For me, as someone who heats up quite a bit in my core when moving, just below freezing probably marks the upper end of this jacket’s comfortable temperature range for high-exertion activities. For moderate exertion, it would be fine in a wider range of temps, also depending on sun and wind. I found the insulation itself only mildly breathable: I sweated hard while skate-skiing, but afterward, while my base layer was wet, the jacket’s wicking, FlashDry liner was damp.

 

Hi, I’m Michael Lanza, creator of The Big Outside, which has made several top outdoors blog lists. Click here to sign up for my FREE email newsletter, or enter your email address in the box in the left sidebar or at the bottom of this story. Click here to get full access to all of my blog’s stories. And follow my adventures on Facebook, Twitter, and Instagram.

 

The North Face ThermoBall Active Jacket.

The North Face ThermoBall Active Jacket.

If the jacket has a fault, I found that the ThermoBall insulation provides significantly more warmth than the light sleeves—a larger imbalance between core and arms than I’ve found in other hybrid-insulation jackets. Part of the reason is that the ThermoBall insulation extends throughout the core, whereas some similar hybrid jackets place insulation only in the front, or place less insulation in the front and back. Of course, people who get cold easily might consider that a strength rather than a fault of the ThermoBall Active Jacket. Plus, those hybrid jackets that lack insulation in the back require you to produce heat constantly—standing around for more than a couple minutes cools you off rapidly—and become less effective when wet.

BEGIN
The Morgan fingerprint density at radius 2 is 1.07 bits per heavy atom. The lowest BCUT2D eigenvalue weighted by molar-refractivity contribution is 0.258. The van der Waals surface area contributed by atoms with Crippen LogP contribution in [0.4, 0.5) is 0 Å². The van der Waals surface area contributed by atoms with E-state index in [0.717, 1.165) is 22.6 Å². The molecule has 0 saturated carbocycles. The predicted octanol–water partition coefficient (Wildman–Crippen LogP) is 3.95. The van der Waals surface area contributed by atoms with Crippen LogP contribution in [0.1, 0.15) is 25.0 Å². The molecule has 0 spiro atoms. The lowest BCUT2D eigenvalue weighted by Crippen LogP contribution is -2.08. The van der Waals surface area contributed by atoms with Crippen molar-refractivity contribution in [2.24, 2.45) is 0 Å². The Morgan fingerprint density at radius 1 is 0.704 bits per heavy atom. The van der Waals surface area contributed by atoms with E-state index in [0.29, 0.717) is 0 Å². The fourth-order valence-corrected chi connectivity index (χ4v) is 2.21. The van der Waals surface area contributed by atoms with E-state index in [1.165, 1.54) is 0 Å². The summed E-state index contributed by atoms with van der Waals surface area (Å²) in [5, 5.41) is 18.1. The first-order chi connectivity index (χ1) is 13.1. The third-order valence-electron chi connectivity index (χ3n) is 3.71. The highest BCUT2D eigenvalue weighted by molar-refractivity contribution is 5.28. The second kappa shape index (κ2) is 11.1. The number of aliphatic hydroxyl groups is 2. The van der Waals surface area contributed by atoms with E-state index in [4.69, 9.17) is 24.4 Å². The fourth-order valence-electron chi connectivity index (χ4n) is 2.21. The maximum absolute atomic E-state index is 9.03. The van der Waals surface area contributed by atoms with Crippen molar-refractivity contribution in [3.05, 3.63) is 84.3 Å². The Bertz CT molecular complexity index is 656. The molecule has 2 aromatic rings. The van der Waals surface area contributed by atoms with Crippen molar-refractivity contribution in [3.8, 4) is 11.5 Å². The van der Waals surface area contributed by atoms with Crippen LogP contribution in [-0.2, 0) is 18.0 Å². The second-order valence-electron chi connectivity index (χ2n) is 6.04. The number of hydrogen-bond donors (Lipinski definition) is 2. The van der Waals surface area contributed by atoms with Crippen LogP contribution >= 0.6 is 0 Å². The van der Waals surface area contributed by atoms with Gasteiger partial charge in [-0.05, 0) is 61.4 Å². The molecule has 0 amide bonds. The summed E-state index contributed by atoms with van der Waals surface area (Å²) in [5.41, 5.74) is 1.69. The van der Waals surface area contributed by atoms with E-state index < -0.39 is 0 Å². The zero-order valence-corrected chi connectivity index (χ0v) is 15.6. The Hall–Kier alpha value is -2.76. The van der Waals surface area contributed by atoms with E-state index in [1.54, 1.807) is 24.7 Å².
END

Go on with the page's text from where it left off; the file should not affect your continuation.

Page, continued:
The trim fit accommodates only one or two lightweight to midweight base layers underneath. Still, the moderately bulky nature of the insulation and the jacket’s weight—there are much lighter hybrid-insulation jackets—make it less appealing for running than for snow sports or cold-weather hiking. The two zippered hand pockets warmed my hands nicely and the left one has a port for an earbuds cord. Another benefit of ThermoBall insulation: I launder this jacket regularly with no negative effects.